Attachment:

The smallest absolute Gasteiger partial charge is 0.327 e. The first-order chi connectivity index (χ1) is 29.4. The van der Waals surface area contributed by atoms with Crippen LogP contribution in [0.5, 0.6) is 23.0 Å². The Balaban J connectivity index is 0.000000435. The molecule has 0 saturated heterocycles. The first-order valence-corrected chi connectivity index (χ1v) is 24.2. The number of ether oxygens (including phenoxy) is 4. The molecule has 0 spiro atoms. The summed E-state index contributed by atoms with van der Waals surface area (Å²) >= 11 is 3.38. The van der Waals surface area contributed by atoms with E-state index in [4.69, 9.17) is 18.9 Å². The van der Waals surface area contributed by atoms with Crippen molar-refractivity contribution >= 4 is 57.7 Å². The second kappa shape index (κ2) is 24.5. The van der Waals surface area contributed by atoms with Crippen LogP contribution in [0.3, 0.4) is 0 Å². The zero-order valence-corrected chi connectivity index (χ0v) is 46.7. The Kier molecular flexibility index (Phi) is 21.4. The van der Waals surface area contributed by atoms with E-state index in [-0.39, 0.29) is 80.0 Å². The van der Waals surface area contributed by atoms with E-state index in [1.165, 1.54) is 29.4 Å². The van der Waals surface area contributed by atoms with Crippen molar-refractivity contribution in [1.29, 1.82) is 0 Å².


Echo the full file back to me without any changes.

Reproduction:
The smallest absolute Gasteiger partial charge is 0.327 e. The first-order chi connectivity index (χ1) is 29.4. The van der Waals surface area contributed by atoms with Crippen LogP contribution in [0.5, 0.6) is 23.0 Å². The Balaban J connectivity index is 0.000000435. The molecule has 0 saturated heterocycles. The first-order valence-corrected chi connectivity index (χ1v) is 24.2. The number of ether oxygens (including phenoxy) is 4. The molecule has 0 spiro atoms. The summed E-state index contributed by atoms with van der Waals surface area (Å²) >= 11 is 3.38. The van der Waals surface area contributed by atoms with E-state index in [4.69, 9.17) is 18.9 Å². The van der Waals surface area contributed by atoms with Crippen molar-refractivity contribution >= 4 is 57.7 Å². The second kappa shape index (κ2) is 24.5. The van der Waals surface area contributed by atoms with Crippen LogP contribution in [0.3, 0.4) is 0 Å². The zero-order valence-corrected chi connectivity index (χ0v) is 46.7. The Kier molecular flexibility index (Phi) is 21.4. The van der Waals surface area contributed by atoms with E-state index in [-0.39, 0.29) is 80.0 Å². The van der Waals surface area contributed by atoms with E-state index in [1.165, 1.54) is 29.4 Å². The van der Waals surface area contributed by atoms with Crippen molar-refractivity contribution in [1.29, 1.82) is 0 Å².